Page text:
Is it legal for an employer to require that an employee always obtain authorization for a work related injury or illness?

UPDATED: Dec 30, 2011

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Is it legal for an employer to require that an employee always obtain authorization for a work related injury or illness?

My 18 year old grandson is a welder. A few nights ago, he sustained a second and third degree burns to his lower leg. The burn is at least 3 inches in diameter and looks like a crater. He immediately reported the incident to his supervisor. His supervisor cleaned the burn and advised him to go home. This was at approximately 10 pm. Later, due to increased and severe pain, my grandson went to the emergency room. The next day, he reported to the safety coordinator. The safety coordinator told him that he did not have the right to seek medical intervention without authorization from him unless it was a life and death situation. He told him that he should have just put a band aid on it and waited until morning. He was threatened with termination and suspended for three days without pay. Is this legal protocol?

Asked on December 30, 2011 under Employment Labor Law, Oklahoma


FreeAdvice Contributing Attorney / FreeAdvice Contributing Attorney

Answered 10 years ago | Contributor

If your grandson was injured at work, it is always standard protocol for the employer to request medical authorization from your son's treating physician that he can or cannot return to work. The reason is that under the worker's compensation act, the employer is required to report this work related injury to his or her worker's compensation insurance carrier.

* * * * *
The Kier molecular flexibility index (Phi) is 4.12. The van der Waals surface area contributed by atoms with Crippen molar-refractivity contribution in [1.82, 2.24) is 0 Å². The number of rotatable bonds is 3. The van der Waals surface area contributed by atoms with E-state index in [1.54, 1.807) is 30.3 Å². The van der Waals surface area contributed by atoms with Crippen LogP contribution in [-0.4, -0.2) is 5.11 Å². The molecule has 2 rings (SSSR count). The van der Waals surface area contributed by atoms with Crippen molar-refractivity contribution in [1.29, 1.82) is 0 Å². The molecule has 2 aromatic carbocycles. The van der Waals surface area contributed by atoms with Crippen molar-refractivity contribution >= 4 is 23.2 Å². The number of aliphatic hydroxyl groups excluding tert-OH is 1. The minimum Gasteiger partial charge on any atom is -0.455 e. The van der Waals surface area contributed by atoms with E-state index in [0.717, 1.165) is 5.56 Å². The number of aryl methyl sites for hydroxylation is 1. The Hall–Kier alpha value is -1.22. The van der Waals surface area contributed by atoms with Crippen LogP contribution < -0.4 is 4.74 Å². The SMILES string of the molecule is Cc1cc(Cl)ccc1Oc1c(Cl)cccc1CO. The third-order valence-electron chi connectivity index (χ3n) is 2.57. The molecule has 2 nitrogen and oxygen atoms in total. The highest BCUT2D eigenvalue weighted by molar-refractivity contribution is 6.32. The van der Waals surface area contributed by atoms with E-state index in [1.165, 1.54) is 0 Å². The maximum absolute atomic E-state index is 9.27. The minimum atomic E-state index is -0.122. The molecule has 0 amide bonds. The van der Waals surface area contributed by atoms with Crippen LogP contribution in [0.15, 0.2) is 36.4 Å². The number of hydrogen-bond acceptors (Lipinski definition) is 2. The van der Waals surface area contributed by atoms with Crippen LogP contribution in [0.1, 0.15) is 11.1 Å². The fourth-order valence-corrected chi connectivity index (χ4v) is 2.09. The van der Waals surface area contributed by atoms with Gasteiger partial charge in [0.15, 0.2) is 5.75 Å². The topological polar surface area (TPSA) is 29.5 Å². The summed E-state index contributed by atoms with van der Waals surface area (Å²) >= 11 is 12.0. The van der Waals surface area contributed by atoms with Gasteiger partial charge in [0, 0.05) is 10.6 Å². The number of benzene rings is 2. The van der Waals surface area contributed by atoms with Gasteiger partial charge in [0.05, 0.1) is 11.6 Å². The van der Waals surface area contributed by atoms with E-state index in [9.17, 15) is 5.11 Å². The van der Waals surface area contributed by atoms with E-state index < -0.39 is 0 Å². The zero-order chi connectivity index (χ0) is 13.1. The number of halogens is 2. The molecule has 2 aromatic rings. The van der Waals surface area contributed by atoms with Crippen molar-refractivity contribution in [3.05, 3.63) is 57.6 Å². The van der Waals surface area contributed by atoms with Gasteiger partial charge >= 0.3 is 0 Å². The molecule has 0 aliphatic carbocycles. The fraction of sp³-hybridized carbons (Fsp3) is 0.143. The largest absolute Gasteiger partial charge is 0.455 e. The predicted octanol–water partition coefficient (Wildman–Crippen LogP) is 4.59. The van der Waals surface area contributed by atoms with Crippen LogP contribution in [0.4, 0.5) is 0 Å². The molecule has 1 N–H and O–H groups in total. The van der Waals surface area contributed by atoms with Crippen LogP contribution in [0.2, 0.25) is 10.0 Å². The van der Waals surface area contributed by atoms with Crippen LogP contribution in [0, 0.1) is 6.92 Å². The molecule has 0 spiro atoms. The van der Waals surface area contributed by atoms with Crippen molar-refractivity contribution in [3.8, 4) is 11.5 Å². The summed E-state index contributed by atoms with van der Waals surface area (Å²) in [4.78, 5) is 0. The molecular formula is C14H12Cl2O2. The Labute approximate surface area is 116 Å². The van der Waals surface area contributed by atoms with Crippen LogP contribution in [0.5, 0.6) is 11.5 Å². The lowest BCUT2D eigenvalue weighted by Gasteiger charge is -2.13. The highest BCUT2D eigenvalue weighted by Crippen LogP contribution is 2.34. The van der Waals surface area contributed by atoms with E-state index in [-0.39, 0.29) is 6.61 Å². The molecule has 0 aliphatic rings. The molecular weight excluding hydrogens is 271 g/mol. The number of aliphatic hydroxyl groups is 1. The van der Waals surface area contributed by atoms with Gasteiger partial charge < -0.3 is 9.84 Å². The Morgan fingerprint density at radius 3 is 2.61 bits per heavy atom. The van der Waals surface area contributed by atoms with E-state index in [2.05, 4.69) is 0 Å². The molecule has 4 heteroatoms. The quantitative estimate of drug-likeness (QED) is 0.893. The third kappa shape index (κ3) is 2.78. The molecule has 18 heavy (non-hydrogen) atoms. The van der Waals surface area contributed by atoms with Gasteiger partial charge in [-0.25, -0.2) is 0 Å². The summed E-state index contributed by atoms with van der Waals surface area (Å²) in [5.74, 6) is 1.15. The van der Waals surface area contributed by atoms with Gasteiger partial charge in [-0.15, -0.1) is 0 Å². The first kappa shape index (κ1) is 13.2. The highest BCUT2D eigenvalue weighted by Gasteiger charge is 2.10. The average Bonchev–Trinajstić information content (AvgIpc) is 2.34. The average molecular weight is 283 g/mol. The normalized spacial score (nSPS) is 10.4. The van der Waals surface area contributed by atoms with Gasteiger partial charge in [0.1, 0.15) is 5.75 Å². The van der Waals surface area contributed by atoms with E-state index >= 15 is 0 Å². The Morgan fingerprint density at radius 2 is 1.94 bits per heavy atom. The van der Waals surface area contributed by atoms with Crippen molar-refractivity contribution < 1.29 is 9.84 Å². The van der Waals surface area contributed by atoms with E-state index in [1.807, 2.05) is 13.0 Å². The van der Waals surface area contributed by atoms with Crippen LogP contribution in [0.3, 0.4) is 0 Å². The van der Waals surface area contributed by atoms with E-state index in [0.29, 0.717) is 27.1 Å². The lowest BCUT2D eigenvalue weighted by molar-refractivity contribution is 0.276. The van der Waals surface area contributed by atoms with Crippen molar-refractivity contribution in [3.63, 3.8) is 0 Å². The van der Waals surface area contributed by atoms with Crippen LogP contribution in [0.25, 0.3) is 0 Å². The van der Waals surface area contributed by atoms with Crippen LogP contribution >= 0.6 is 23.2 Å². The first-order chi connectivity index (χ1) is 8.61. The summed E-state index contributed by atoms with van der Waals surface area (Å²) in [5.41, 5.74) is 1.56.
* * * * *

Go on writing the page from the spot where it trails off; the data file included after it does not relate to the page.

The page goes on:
As to your grandson's right to medical treatment, he has the absolute right to such with or without employer approval. The threats with respect to termination and suspension for seeking medical aid by the employer with respect to your grandson are improper.

IMPORTANT NOTICE: The Answer(s) provided above are for general information only. The attorney providing the answer was not serving as the attorney for the person submitting the question or in any attorney-client relationship with such person. Laws may vary from state to state, and sometimes change. Tiny variations in the facts, or a fact not set forth in a question, often can change a legal outcome or an attorney's conclusion. Although has verified the attorney was admitted to practice law in at least one jurisdiction, he or she may not be authorized to practice law in the jurisdiction referred to in the question, nor is he or she necessarily experienced in the area of the law involved. Unlike the information in the Answer(s) above, upon which you should NOT rely, for personal advice you can rely upon we suggest you retain an attorney to represent you.

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